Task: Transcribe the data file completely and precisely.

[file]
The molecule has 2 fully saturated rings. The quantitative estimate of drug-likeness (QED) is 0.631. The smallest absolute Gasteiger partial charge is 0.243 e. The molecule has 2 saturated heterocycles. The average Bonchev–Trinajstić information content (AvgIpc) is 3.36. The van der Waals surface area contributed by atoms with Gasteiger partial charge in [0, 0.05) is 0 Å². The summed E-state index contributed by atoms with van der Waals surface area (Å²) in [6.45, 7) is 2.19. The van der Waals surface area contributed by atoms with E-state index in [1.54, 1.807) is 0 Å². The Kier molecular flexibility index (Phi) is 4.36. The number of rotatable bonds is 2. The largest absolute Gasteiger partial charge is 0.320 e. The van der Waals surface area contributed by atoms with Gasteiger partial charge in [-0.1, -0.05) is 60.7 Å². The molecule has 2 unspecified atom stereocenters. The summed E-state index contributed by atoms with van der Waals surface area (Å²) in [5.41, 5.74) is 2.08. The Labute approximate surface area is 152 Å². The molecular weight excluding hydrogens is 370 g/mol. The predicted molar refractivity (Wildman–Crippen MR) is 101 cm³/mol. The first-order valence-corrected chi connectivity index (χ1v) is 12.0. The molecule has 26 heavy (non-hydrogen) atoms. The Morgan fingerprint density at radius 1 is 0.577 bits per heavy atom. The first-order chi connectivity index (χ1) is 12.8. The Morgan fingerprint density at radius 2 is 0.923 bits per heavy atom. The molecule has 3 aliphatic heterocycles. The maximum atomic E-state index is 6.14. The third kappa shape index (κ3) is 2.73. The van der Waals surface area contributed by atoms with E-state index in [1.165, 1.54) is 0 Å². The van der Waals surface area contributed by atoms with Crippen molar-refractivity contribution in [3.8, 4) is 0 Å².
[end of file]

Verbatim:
The molecule has 2 fully saturated rings. The quantitative estimate of drug-likeness (QED) is 0.631. The smallest absolute Gasteiger partial charge is 0.243 e. The molecule has 2 saturated heterocycles. The average Bonchev–Trinajstić information content (AvgIpc) is 3.36. The van der Waals surface area contributed by atoms with Gasteiger partial charge in [0, 0.05) is 0 Å². The summed E-state index contributed by atoms with van der Waals surface area (Å²) in [6.45, 7) is 2.19. The van der Waals surface area contributed by atoms with E-state index in [1.54, 1.807) is 0 Å². The Kier molecular flexibility index (Phi) is 4.36. The number of rotatable bonds is 2. The largest absolute Gasteiger partial charge is 0.320 e. The van der Waals surface area contributed by atoms with Gasteiger partial charge in [-0.1, -0.05) is 60.7 Å². The molecule has 2 unspecified atom stereocenters. The summed E-state index contributed by atoms with van der Waals surface area (Å²) in [5.41, 5.74) is 2.08. The Labute approximate surface area is 152 Å². The molecular weight excluding hydrogens is 370 g/mol. The predicted molar refractivity (Wildman–Crippen MR) is 101 cm³/mol. The first-order valence-corrected chi connectivity index (χ1v) is 12.0. The molecule has 26 heavy (non-hydrogen) atoms. The Morgan fingerprint density at radius 1 is 0.577 bits per heavy atom. The first-order chi connectivity index (χ1) is 12.8. The Morgan fingerprint density at radius 2 is 0.923 bits per heavy atom. The molecule has 3 aliphatic heterocycles. The maximum atomic E-state index is 6.14. The third kappa shape index (κ3) is 2.73. The van der Waals surface area contributed by atoms with E-state index in [1.165, 1.54) is 0 Å². The van der Waals surface area contributed by atoms with Crippen molar-refractivity contribution in [3.8, 4) is 0 Å².